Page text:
Back in the time of the first Iraq War “Baghdad Bob,” the Information Minister for Saddam’s government, announced categorically to TV reporters that no Coalition Forces had entered Baghdad – even as U.S. tanks were rumbling past his TV studio.  It seemed far better for the minister to deny the obvious than to shame his nation.  Within that culture, what he did was correct.  To us, this seems irrational.  Hence, the culture clash:  In that culture, appearance is the most real thing; it is everything.  In our culture, on our best days, we look for facts, we seek evidence.

 

Jesus clashed with his own human culture of honor and shame when he revealed that the first son’s initial shaming of his father was not the end of the story.  The second son’s formal respectfulness was not the end of the story.  Appearances do not count with God.  Action does.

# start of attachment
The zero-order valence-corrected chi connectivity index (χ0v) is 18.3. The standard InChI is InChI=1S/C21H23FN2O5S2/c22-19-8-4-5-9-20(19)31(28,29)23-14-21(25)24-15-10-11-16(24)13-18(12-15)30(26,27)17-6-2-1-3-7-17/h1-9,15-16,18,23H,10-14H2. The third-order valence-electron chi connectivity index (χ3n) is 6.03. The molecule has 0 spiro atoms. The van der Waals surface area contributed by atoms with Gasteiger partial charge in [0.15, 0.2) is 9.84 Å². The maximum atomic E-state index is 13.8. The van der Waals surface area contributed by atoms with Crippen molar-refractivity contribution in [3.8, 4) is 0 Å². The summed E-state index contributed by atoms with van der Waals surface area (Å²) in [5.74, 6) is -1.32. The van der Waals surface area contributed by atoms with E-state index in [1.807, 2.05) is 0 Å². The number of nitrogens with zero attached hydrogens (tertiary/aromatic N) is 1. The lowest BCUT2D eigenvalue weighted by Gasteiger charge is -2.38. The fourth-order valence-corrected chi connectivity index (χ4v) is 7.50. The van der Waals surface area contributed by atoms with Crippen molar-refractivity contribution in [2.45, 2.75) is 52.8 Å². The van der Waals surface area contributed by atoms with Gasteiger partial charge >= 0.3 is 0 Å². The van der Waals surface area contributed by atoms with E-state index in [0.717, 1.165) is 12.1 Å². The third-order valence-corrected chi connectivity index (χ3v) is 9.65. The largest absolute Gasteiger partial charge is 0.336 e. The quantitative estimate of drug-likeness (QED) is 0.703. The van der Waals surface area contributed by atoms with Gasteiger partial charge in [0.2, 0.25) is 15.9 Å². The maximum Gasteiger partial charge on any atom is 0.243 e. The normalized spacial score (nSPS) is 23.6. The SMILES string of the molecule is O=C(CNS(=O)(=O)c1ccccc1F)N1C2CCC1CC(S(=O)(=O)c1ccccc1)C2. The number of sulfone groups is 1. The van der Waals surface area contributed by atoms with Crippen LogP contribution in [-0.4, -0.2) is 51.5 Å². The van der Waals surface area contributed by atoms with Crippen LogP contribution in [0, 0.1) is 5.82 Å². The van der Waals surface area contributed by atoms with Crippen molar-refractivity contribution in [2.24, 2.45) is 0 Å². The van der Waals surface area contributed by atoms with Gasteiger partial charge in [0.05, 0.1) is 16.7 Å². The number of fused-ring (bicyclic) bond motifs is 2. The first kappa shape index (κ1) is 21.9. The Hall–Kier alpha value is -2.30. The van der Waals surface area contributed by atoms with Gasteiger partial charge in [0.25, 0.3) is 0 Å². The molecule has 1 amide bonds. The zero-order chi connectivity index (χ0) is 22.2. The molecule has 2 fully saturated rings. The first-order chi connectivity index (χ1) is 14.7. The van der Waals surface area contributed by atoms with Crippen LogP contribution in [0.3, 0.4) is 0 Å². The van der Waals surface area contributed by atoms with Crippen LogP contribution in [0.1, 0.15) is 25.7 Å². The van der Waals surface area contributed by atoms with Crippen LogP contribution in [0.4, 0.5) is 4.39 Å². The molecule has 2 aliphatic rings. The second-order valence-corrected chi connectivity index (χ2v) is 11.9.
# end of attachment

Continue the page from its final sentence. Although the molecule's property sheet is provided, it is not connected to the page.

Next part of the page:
We encountered God’s discomforting reality at last weekend’s liturgy. 

Then we learned of the vineyard owner’s “unfairness,” paying a day’s wage to men who had toiled all day long and the same day’s pay to laborers who had worked only an hour.  “Are you envious because I am generous?”  This same envy resonates in the people of today’s first reading:  “The Lord’s way is not fair!” because when someone at the last moment turns “away from all the sins that he has committed, he shall surely live, he shall not die.”  A godless life that truly becomes repentant at the last hour will receive the same reward as those of us who have struggled a lifetime to be faithful.